Monday, February 9, 2009
Franz Kline Meets Robert Creeley – "Thank You"
Reading about Franz Kline, you find he drank a great deal. Some even said when he wasn't painting what he did was drink. His favorite place to do that was where most of the other Abstract Expressionist would go, the Cedar Street Tavern. He was a regular and this snippet from Irving Sandler captures the scene...
"Franz Kline held court at the Cedar Street Tavern almost every night after ten. He would talk to anyone and consequently was the most accessible of his peers to young artists - and to me. Franz was the most amiable of the older Abstract Expressionists. As one admirer recalled 'He liked beer at the Cedar Bar and English tea in the studio. He could play the dandy or the clown, act like Ted Lewis, Wallace Beery, or Mae West, talk about rugs, vintage cars, Gericault's horse, baseball, and Baron Gros. He loved jazz and Wagner. He was a confirmed New Yorker, but had roots that he never forgot in the gritty coal country of eastern Pennsylvania.... He could juggle life until it came up fun.' ... Every now and then Franz would grow silent, his eyes distant, and he would appear overcome with loneliness - even in the company of friends - a look that is often caught in photographs of him. I often wondered how much of this sadness was caused by the plight of his wife, Elizabeth, a former ballet dancer. From 1948 to 1960, she was committed to a mental institution where Franz visited her periodically." (self-portrait to the left done in 1946)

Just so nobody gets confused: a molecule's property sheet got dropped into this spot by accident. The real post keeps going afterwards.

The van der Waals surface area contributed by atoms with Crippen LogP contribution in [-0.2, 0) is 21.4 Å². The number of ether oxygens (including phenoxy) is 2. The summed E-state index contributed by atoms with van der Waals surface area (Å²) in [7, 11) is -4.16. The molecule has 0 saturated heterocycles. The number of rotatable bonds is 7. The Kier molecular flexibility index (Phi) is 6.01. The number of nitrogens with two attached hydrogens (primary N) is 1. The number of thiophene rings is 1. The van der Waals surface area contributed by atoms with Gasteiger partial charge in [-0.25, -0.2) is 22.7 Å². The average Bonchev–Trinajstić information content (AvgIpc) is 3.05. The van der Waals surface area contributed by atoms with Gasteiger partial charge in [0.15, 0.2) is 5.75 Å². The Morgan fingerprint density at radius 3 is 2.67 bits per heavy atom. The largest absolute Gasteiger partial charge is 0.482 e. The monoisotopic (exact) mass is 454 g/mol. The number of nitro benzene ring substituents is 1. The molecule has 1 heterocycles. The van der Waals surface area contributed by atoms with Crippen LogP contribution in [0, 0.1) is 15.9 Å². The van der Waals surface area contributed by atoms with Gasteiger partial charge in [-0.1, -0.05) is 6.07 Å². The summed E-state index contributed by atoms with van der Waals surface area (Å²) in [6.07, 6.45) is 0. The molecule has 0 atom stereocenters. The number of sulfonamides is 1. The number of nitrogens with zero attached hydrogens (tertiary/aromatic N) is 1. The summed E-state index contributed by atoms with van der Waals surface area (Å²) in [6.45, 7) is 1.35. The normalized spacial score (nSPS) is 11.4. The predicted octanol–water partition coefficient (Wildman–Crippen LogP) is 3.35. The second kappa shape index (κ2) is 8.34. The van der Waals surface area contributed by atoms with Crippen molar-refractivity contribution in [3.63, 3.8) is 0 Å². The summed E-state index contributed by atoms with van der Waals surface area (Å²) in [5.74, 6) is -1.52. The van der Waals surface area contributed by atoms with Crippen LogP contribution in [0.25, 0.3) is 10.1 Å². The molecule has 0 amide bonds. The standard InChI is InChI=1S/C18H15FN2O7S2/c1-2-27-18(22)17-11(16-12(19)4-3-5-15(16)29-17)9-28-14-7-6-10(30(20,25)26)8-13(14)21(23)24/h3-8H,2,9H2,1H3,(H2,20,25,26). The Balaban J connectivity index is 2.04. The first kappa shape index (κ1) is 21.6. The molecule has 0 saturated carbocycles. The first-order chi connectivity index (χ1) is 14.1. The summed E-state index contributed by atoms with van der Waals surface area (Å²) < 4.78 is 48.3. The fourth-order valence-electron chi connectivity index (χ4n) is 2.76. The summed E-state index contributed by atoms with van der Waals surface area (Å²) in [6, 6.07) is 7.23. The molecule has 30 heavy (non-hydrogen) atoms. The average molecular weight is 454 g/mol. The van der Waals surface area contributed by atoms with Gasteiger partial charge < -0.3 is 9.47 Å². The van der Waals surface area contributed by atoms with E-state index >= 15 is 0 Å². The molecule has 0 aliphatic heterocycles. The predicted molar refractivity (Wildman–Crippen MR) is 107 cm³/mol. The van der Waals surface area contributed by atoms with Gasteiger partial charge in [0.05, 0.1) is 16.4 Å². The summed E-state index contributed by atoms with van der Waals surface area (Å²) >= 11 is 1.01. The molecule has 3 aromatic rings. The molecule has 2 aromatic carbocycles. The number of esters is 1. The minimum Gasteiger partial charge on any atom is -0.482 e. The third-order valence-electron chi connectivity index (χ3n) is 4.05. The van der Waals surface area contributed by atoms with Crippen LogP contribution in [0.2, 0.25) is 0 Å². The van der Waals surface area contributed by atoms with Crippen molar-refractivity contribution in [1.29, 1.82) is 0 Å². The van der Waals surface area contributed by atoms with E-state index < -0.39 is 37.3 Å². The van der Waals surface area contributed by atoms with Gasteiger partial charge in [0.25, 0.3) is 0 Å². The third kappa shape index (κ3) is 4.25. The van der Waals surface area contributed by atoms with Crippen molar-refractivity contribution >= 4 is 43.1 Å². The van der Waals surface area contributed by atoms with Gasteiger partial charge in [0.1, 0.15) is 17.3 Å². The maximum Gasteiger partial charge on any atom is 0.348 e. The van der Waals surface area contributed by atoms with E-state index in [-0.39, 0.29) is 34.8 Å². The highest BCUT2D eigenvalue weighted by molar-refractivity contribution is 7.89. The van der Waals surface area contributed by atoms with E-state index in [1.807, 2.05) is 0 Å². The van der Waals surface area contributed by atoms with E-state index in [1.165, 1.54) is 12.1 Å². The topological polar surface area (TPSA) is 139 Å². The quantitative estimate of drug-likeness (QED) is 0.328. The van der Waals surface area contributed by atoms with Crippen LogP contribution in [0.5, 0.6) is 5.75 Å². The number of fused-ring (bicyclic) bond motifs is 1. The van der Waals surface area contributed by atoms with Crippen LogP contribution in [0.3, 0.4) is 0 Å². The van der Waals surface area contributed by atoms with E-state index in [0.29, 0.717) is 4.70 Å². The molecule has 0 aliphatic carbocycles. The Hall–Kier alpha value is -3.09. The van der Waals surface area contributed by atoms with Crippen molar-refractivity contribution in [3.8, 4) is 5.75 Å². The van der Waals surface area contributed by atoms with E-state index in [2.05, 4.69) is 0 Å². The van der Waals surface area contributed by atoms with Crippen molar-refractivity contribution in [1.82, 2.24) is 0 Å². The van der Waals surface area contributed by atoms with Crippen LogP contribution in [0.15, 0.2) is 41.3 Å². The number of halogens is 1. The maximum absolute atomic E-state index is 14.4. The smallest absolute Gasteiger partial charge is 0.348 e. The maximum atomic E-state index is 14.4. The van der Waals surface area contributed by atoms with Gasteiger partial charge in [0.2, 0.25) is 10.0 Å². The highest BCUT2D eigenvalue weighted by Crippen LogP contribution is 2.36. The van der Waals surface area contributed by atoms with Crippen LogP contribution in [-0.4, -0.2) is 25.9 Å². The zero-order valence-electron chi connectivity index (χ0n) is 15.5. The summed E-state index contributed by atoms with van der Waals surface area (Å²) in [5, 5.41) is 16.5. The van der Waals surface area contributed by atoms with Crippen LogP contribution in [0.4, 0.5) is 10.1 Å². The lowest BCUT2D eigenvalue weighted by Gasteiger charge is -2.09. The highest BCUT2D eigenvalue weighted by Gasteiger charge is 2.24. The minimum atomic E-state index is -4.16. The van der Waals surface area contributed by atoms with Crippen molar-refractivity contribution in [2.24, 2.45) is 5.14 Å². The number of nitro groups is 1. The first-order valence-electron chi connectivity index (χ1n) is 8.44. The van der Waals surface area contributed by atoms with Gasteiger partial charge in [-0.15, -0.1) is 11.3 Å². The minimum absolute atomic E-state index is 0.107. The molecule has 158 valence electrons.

There's more though. Kline was not only friends with artists but also poets and other writers. Here's a wonderful look into Kline. Basil King recounts Franz Kline meeting the poet, Robert Creeley, for the first time in the Cedar Bar.
"But to this day Franz Kline meeting Robert Creeley is one of the most beautiful things that I have ever witnessed. Bob and I were drinking beer in one of the booths that lined the walls of the old Cedar Bar.Bob had recently moved back to the states and had stopped off in New York on his way to Black Mountain College. Bob was wearing the blue winter coat that Zukofsky had given him. He didn’t have any money, and I had credit at the bar. It was late in the afternoon, and Franz Kline walked in and sat down next to me. Franz, meet Robert Creeley. Awe came over Kline’s face. He shifted his weight, adjusted his brown hat, and took Bob’s hands and held them. “I can’t tell you how much your poetry means to me.” Franz was still holding Bob’s hands when Bob broke the silence. “Thank You.”